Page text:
There are some things that have gotten me thinking about the process of going about writing and carrying out a program lately, and they are in no particular order:
- Dan John’s take on why prison fitness enthusiasts are so jacked; they have very few workout “options” to spend mental willpower on deciding what workout to do on the day
- Talking and working out with athletes and coaches who have been influenced by Jay Schroeder, learning about the importance of maximal effort, emotion and intent on every exercise in the program
- Learning the effectiveness of single set training protocols, and how much more you value each exercise when you only have one crack at it in a workout
- Looking at the times when I achieved my athletic personal bests
- Looking at the time where I was at my lifetime lowest bodyfat
- Any of Dan John’s information in general
Let the (Hind)Brain and Body do the Work
Working out and adaptation actually should be complex, but the complexity shouldn’t come so much from the structure of the workout itself, but rather in the simple psychological approach, and complex biological response to it.
In a “simple game of basketball”, there are some of the most complex and integrated movements on the physical and psychological level that you can imagine. It isn’t for a single play that every movement possibility could be coached into an “optimal technique”. The body must use its innate problem-solving ability in play, in fact, the brain likes it this way, leading to higher neural activation and drive!
In a simple sports game, there are a multitude of explosive jumps, cuts, and sprints. Each of these also has the unique benefit of being relatively “compensation free”, since less of the front brain is involved. There is a reason that animals don’t pull hamstrings, one of which is that they don’t create muscular imbalances through inappropriate strength regimes and create muscular compensations, and two is that they don’t have the outer brain layer that humans do to disrupt their patterning.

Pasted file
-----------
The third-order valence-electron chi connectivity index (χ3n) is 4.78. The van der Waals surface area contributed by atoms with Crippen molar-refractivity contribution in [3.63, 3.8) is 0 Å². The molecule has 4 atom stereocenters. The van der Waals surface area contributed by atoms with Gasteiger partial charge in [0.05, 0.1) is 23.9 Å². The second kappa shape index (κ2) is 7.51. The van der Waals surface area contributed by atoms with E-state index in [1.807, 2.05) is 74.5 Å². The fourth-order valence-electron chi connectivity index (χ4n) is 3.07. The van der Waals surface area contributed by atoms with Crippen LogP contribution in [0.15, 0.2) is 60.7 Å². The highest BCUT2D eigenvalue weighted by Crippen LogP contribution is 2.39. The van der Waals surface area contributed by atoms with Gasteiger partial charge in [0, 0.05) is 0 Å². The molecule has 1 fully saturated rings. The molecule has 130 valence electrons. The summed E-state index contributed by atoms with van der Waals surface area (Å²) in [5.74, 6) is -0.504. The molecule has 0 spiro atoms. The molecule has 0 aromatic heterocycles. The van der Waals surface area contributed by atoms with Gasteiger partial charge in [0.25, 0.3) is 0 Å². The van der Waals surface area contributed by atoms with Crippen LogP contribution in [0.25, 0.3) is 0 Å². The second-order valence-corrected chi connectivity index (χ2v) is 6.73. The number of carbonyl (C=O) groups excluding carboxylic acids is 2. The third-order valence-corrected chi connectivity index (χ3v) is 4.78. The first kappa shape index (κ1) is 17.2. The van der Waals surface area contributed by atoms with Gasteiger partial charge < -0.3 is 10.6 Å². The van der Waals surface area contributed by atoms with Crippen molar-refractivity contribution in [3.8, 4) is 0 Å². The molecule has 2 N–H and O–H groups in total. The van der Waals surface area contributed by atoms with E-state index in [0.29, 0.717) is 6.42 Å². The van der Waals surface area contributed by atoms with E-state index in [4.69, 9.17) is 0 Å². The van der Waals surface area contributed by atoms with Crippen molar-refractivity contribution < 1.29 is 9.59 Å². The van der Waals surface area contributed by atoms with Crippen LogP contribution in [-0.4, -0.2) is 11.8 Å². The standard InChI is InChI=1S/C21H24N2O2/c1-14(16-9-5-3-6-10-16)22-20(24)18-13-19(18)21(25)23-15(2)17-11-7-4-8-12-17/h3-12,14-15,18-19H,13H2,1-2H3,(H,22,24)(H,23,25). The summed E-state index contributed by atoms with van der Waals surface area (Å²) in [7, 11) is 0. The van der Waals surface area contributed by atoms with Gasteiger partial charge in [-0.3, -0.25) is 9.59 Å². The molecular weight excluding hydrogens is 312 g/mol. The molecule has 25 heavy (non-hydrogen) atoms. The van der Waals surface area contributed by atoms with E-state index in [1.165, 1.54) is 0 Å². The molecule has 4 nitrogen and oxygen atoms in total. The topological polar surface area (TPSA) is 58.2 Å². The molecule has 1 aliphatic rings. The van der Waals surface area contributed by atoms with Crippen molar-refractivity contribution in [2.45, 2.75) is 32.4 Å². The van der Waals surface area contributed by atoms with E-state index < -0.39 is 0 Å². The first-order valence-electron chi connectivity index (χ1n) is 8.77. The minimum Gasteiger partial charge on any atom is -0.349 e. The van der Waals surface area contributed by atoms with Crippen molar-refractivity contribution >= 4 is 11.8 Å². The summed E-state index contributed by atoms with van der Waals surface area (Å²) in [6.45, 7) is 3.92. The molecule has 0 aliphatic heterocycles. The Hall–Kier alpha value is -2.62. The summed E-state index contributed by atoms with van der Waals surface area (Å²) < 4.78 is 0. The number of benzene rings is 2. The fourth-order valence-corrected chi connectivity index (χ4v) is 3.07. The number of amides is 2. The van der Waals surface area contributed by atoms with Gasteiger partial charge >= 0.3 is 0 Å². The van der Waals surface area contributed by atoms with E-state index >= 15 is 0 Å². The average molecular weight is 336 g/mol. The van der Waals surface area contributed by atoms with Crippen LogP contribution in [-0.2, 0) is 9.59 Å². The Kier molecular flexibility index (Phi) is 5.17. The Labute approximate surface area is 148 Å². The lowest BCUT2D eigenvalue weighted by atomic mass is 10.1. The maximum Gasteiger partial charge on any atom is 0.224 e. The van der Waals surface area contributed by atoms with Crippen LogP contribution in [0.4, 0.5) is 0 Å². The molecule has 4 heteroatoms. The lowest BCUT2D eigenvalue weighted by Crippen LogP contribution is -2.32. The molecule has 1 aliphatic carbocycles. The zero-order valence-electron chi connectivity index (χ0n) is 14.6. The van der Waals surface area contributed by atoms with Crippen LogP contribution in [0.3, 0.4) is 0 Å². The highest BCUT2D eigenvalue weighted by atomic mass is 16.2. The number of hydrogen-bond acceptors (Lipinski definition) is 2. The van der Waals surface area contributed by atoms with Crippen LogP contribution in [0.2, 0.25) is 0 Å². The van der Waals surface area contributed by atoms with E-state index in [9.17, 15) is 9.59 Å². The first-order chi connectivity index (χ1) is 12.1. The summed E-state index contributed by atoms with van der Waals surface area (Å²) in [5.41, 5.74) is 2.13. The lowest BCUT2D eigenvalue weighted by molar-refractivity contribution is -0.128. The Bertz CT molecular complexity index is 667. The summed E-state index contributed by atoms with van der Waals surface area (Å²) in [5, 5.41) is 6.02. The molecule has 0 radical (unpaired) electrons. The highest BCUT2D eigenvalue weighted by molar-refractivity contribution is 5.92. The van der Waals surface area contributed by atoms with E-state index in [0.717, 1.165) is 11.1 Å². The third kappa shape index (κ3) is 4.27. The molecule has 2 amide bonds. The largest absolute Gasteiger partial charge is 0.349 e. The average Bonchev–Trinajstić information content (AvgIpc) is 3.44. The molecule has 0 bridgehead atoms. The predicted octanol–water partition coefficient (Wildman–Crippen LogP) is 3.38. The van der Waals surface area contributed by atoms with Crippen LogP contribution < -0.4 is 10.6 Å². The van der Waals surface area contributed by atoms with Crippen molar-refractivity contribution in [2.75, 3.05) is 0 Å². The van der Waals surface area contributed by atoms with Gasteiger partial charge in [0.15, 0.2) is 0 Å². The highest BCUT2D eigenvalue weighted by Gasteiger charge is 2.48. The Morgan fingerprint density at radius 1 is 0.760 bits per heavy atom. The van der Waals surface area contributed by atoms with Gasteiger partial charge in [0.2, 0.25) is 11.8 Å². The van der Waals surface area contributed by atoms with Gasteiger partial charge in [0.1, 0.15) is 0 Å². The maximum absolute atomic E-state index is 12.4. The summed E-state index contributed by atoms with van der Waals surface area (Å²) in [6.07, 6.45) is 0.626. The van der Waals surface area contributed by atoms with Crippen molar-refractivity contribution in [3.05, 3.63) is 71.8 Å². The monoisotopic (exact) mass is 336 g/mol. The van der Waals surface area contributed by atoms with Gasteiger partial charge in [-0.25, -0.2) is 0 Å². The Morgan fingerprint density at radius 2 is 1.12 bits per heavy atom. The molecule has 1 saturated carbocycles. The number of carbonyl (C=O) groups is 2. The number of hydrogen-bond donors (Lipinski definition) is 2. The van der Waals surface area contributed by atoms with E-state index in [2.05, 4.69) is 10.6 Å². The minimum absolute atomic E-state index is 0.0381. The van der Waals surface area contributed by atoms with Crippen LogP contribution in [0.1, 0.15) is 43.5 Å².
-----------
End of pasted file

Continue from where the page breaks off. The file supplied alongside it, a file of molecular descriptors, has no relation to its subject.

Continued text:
In the video above, the idea is very simple, jump off a bench into a sand pit as far as possible. Although simple, the execution of the movement is complex years beyond our best supercomputers. It is also pure in the sense of the exact right muscular contribution at the exact right time. Playing sport takes this and allows for this training ideal over a vast array of joint angles and force vectors… granted that the athlete doesn’t have his or her forebrain on too much. The more you can get “in the zone” to play… the more like the dog you are.
The bottom line, leave the complexity to the nature of movement itself and our innate wirings. For the simple psychological approach, let’s refer to the “PIPES”.
The PIPES: Why a Complex Program in the Wrong Hands Fails
In a recent training session with Alex Lee, Alex told me of having a program revolve around the simplest possible workouts, such as isometrics, but perform them with the maximal possible intent to improve. As soon as I heard this, dozens of loose connections figuratively tied together in my brain.